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Gandhi Jayanti: Celebrating Sustainable Practices and Artistic Vision

Posted by RangSutra Crafts on
Gandhi Jayanti: Celebrating Sustainable Practices and Artistic Vision
The 2nd of October is a day to remember that Mahatma Gandhi initiated our Independence – the Swadeshi movement by taking up the charkha and encouraging everyone to spin their own cloth. The charkha became a symbol of self-sufficiency and freedom, and a way of non-violent struggle and constructive action that inspires not only Indians but the entire world.

Man spinning wheel in Rajasthan

The modest wooden charkha was the inspiration for our work with handloom weavers in Rajasthan. 1987 witnessed the worst drought of the century. The farmers of the URMUL Dairy which funded our work in the URMUL Trust, lost most of their cows, and income from milk. At the URMUL Trust, where we had begun work just a year ago in maternal and child health, we went around talking to women about other options to combat drought and found that many of them had charkhas and knew how to spin woolen yarn. We purchased wool from Bikaner mandi – the largest such in Asia and distributed them in villages where we worked.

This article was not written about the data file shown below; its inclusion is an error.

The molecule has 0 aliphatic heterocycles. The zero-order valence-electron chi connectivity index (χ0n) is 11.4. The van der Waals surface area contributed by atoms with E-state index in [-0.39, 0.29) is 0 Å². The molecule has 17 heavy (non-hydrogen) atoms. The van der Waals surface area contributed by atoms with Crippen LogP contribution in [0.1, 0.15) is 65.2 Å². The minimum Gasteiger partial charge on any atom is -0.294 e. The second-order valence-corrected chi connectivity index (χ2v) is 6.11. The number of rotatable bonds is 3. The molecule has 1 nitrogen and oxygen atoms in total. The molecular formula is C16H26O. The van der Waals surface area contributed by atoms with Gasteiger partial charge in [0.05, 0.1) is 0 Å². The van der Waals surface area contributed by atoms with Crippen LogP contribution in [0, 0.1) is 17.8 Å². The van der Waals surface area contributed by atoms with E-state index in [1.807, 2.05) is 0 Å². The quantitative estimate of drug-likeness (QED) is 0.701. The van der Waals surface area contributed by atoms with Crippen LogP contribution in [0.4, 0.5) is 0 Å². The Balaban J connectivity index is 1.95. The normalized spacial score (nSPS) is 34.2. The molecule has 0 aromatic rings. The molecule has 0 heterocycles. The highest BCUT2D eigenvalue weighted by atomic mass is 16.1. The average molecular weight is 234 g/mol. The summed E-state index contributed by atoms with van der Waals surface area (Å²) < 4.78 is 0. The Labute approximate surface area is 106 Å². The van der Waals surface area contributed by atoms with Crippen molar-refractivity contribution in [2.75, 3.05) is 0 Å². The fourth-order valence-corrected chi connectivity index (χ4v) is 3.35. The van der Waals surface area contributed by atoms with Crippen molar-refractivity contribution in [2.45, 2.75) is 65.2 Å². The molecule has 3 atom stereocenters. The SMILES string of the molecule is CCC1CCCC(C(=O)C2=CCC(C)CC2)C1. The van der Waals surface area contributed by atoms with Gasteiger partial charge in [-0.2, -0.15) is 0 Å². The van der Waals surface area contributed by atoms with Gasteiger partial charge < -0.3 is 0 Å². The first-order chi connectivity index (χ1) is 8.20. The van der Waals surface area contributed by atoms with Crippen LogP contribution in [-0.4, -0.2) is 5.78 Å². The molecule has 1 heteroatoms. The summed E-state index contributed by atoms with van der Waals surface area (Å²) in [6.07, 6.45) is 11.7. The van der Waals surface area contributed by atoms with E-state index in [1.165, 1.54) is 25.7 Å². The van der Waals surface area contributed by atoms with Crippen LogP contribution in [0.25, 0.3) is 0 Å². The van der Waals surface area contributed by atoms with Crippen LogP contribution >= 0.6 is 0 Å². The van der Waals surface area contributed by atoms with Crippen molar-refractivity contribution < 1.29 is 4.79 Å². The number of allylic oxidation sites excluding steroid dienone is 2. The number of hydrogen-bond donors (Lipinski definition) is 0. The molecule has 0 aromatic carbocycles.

Women queued up to get this wool, so that could they spin it and then deposit the yarn next week, getting the much-needed cash to buy essentials. With all the wool piling up, we looked for
weavers and found them from the neighboring district of Jodhpur...they wove the handspun yarn, and taught the craft of handloom weaving to the women and men in the villages of Bikaner. Soon we started working in villages where refugees who came from Pakistan during the 1971 war, were resettled.The women could embroider intricate beautiful designs on fabric, and they too became part of the URMUL network.

At rangSutra we treasure our beginnings – the years of social mobilization and organization– and build on this to create a social enterprise that seeks to empower all people across the chain, one that creates value and benefits all, thus ensuring sustainable livelihoods for our artisan shareholders. We take action to fulfill practical needs of our artisans – like ensuring regular work through design development and procuring orders – we take special care to pay attention to strategic initiatives like skills upgradation, and teaching new skills to artisans, in design, management, quality control and marketing. This way they can play the different roles needed in the successful running of a grassroots social enterprise, that seeks to take its offerings to the world. We hope that our village craft production centres across Western Rajasthan, reflect in a small way, Gandhiji’s vision of creating self sufficient vibrant village communities, so that people do not have to migrate in search of work to cities and towns, unless they really want to.

Today, rangSutra stands as a company owned by over 2000 artisans, united by a shared commitment to create clothing that embodies both beauty and ethical integrity, in harmony with the principles that Gandhiji championed.

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